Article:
Ticketing Resale Laws Need to Protect Fans not Businesses

Ticketing Resale Laws Need to Protect Fans not Businesses

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Members of the Maryland General Assembly have made it clear that reform of the live events ticketing industry is on the agenda this session. This is encouraging news for the countless fans who have faced limited choice in the ticket market, experienced a clunky purchasing process, or felt duped by misleading pricing.

Already, multiple ticketing reform bills have been introduced. Among these, SB 1113 is a proposal that would empower fans and encourage competition in the market. On the other hand, some provisions in bills like SB 539 and HB 701, would limit the rights of fans and further entrench the most abusive parts of the ticketing system. While advocates for the bills frame these as consumer protection, in reality, they are being pushed by corporate interests. Meanwhile, the issues important to consumer protection organizations have not been addressed.

On the surface, the bills seem like they fix an important problem plaguing the ticketing market: eliminate the bad actors that mislead fans, and in turn, hurt the venues that we know and love. But as with most things the devil is in the details. A crucial detail here is that the bills would limit consumer choice and criminalize reselling a ticket for more than an individual paid for it. While this may sound good for consumers, the opposite is true.

The dilemma is that the legislation assumes that all resellers inherently engage in market manipulation or other unethical behaviors, including ordinary people who resell tickets from time to time. The bills fail to recognize that ticket resale is already highly regulated in Maryland, ensuring the tools are in place to go after any bad actors who use bots or try to deceive consumers. Law-abiding ticket buyers, sellers, and resellers shouldn’t be punished and denied access to a healthy marketplace because Maryland doesn’t enforce the laws it already has.

A competitive secondary market has resulted in significant savings for fans. In fact, since 2017 the resale market has saved Maryland consumers approximately $16.5 million and allowed millions of Maryland fans the opportunity to see their favorite team or artist in person. Clearly, the secondary market is not the enemy, and in reality, it’s the only real source of competition in a market dominated by the monopolist behemoth Live Nation/Ticketmaster.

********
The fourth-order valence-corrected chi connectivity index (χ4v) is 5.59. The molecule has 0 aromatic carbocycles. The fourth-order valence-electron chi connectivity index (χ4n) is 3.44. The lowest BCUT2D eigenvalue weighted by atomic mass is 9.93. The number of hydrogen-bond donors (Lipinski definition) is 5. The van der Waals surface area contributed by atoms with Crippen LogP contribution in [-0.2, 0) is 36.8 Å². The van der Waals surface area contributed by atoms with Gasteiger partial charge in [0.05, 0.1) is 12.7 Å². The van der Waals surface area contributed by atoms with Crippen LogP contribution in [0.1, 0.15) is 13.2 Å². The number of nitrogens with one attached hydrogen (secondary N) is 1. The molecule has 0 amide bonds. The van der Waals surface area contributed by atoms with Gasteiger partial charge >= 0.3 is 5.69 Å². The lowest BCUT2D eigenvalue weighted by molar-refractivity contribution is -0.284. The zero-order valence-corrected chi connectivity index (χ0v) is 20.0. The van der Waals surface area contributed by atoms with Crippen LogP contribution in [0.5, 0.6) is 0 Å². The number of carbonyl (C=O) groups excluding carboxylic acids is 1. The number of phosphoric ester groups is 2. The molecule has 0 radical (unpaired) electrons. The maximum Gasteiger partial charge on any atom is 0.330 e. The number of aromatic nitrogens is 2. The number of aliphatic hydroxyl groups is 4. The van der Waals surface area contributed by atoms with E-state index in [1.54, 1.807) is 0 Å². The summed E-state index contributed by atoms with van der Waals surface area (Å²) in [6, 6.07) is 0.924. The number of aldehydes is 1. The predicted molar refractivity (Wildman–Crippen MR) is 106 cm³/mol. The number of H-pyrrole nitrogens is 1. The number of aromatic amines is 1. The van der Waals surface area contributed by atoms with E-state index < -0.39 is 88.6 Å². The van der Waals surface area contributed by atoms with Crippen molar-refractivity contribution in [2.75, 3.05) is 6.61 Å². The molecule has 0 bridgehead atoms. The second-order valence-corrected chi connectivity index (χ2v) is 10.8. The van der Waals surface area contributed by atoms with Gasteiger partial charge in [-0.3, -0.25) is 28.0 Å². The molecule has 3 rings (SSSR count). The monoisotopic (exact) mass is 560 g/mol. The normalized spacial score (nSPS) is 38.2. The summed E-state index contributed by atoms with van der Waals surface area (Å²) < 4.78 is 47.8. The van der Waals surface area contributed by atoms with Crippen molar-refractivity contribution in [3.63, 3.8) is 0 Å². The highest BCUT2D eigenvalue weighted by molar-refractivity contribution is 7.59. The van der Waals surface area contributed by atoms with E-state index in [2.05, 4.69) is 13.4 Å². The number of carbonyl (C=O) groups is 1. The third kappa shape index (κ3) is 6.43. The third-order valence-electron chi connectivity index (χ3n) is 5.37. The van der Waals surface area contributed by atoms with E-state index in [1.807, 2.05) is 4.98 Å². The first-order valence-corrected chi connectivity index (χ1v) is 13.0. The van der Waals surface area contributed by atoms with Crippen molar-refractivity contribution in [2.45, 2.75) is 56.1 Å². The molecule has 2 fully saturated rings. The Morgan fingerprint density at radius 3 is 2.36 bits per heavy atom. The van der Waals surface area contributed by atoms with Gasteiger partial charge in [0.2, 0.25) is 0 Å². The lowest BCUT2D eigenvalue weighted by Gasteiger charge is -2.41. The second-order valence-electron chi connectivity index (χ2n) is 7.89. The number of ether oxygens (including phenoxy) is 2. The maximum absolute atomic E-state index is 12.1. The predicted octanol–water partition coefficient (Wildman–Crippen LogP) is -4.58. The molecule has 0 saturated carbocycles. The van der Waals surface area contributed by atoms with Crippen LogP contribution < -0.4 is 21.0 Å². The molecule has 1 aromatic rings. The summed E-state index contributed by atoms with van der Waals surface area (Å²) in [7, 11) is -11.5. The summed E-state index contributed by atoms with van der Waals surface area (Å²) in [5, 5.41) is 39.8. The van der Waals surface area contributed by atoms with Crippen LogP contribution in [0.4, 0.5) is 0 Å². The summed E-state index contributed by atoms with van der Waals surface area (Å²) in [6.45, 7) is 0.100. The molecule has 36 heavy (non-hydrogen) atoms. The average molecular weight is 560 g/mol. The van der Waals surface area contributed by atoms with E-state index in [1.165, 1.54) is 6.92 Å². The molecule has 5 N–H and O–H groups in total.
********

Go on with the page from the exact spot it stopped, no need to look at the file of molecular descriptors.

Live Nation/Ticketmaster provides tickets to many popular Maryland venues like Merriweather Post Pavilion. But it’s the company’s anticompetitive practices and a massive number of exclusive contracts at all stages of the ticketing marketplace that have drawn the ire of the Justice Department and multiple state attorneys general who are now investigating the company for antitrust abuses.

If Maryland restricts secondary sales in the manner they are trying, the secondary market will just be driven back underground to a black market of shady deals, sidewalk transactions, fake tickets, and Craigslist hustling. The market will bear what the market will bear, and if artificial limitations prevent transparent and trusted secondary marketplaces from participating, consumers will be left to fend for themselves through unregulated channels. At venues like Merriweather Post Pavilion, where ticket fees are usually 20 percent or more, Ticketmaster will lack competition and could raise them to 30 or 40 percent. Ultimately, SB 539 and HB 701’s biggest beneficiary will be Ticketmaster.

The Ravens, who have just announced that they will be raising season ticket prices for fans, and other sports teams have been lobbying for a carve-out from this proposal. In doing so, they would not just carve out sports fans but any fan who attends a concert at a sports venue. This would subject fans to a confusing regime of regulations based purely on location. Why should fans attending an event at Merriweather Post Pavilion have their rights taken away while fans at M&T Bank Stadium enjoy these critical freedoms? What’s good for one fan should be good for another. If ticket resale restrictions were good policy, carve-outs wouldn’t be necessary.

The movement in states like Maryland to take up ticketing reform given the harm that Ticketmaster’s anticompetitive practices have brought on consumers is laudable. But it’s important to get the policy right. These bills do nothing to require venues and ticket sellers to report illegal bot use to law enforcement, so current law can be enforced, and they also do nothing to make transparent the deeply deceptive practice by venues, artists, teams, and Ticketmaster to mask true ticket inventory through secret ticket holdbacks that create fake scarcity to take advantage of consumers.

Instead of rushing such a complex issue, Members of the General Assembly should stop and have a conversation with all stakeholders, but most importantly, with consumers, not just the special interests of a few businesses. The committee should take a serious look at the only ticketing bill endorsed by the consumer protection movement, SB 1113, and make sure its provisions are included in any legislative reform. Maryland’s live event culture is too rich a tapestry to leave to the hands of special interests pretending to advocate for consumers.

About The Author

Brian Hess


Brian Hess is the Executive Director of Sports Fans Coalition.


  1. Come on man

    This op ed fails to disclose that Sports Fans Coalition receives funding from resale sites like Stubhub

    • Dorothy Marie Lanasa

      How about some just yesterday news, instead of years ago!?

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